Cold ambient air is drawn by the fans 4 in through the left inlet duct 6 shown in the Figures, and is led down from the duct and through the heating element 6, where it is heated. The heated air is then led into the drying chamber and through the wood stack, and then out through the chimney 7. The direction of the airflow is changed after a given predetermined period of time has elapsed, so that the drying process will be as uniform as possible. This changing or reversing of the direction of the airflow is effected by rotating the air-reversing duct 5 through 45°, such that ambient air will now be drawn into the drying chamber 2 through the inlet duct 8 shown to the right in the Figures. The air will then flow in the directions of the chain arrows.
It will be understood that heating elements may also be mounted symmetrically on the right side of the drying unit (FIG. 2). The drive motors connected to the fans will be exposed to the warm drying air and the humid atmosphere. In order to ensure that the fans will operate more reliably, the fans are driven by hydraulic motors 10 (FIG. 2) in accordance with the invention, such motors being insensitive to moisture and are also able to withstand much higher temperatures than electric motors. This enables the temperature of the drying air to be raised considerably when practicing the present invention, from a drying air temperature of about 60° C., which is normal in present-day processes, to twice this temperature, i.e. about 100°-120° C. The fan speeds can be controlled continuously and with the aid of simple, operationally reliable hydraulic control means, thereby enabling a continuous, variable airflow to be obtained in the absence of complicated frequency control. When practicing the present invention, the negative effect obtained when reversing the fans, as in the case of electrically driven fans, does not occur if one or more of the fans should stop for some reason or other.
Many drying sheds operate with reversible fans instead of air-reversing ducts. This means that the direction in which the motor rotates must be changed, which can readily be achieved reliably with the aid of the present invention. The need for complicated electrical fan-motor control systems is eliminated.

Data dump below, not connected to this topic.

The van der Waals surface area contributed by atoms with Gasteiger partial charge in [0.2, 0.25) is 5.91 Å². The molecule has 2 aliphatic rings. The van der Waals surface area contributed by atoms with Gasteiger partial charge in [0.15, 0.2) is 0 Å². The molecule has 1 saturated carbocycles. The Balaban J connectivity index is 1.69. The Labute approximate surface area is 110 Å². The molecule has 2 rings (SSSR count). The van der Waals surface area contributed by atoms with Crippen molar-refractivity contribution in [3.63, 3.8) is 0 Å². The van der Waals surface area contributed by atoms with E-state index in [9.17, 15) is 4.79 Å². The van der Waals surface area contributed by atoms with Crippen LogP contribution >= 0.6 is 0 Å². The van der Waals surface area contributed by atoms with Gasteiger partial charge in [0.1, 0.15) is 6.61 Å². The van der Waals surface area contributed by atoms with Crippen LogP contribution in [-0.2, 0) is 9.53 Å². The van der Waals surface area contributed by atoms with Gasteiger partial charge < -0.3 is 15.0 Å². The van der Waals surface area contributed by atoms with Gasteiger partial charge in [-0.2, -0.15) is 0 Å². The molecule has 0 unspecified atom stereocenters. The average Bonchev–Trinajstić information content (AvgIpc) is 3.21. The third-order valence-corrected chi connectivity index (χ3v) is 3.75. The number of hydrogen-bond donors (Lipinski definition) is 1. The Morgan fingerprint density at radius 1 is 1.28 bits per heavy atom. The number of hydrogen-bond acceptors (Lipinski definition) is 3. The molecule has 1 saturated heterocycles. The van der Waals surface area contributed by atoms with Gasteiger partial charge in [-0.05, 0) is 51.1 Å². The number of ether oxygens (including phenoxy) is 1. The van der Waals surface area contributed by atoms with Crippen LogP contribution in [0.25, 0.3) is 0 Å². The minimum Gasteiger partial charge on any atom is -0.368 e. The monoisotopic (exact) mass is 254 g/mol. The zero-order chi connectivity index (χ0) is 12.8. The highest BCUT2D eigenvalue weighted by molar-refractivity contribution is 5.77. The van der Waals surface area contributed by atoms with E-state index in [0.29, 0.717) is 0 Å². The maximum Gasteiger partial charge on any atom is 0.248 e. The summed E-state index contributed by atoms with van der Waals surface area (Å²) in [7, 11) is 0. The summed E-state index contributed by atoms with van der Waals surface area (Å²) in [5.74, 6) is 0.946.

It will be understood by the person skilled in this art that the drying shed may have any known construction without departing from the concept of the invention--i.e. the invention can be applied in all types of present-day drying sheds comprising one or more drying chambers and with varying positioning of the fans.
|Cited Patent||Filing date||Publication date||Applicant||Title|
|US1536735 *||Oct 24, 1923||May 5, 1925||Thelen Rolf||Reversible circulation internal fan kiln|
|US1955374 *||Nov 20, 1929||Apr 17, 1934||Cobb James Forrest||Dry kiln|
|US3131034 *||Mar 2, 1961||Apr 28, 1964||Everett Marsh Julius||Process for drying lumber|
|US3659352 *||May 18, 1970||May 2, 1972||Cook & Assoc Inc F W||Circulating air dryer|
|US3727556 *||Apr 21, 1971||Apr 17, 1973||Adams A||Grain dryer|
|US4356641 *||Dec 15, 1980||Nov 2, 1982||Armstrong World Industries||Kiln control system|
|US5195251 *||Feb 19, 1992||Mar 23, 1993||Gyurcsek Frank T||Drying kiln|
|US5226244 *||Jan 3, 1992||Jul 13, 1993||Carter John L||Circulating air dryer|
|WO1988001718A1 *||Aug 24, 1987||Mar 10, 1988||Utec S M Ab||Device for reversing an air flow in a drying chamber|
|Citing Patent||Filing date||Publication date||Applicant||Title|
|US6263693 *||Jul 22, 1999||Jul 24, 2001||Andrew J. Gladd, Sr.||Alternating horizontal air flow chiller|
|U.S. Classification||34/490, 34/191, 34/227, 34/488, 34/489, 34/218|
|Cooperative Classification||F26B2210/16, F26B21/026|
|Dec 28, 1999||REMI||Maintenance fee reminder mailed|
|Jun 4, 2000||LAPS||Lapse for failure to pay maintenance fees|
|Aug 8, 2000||FP||Expired due to failure to pay maintenance fee|
Effective date: 20000604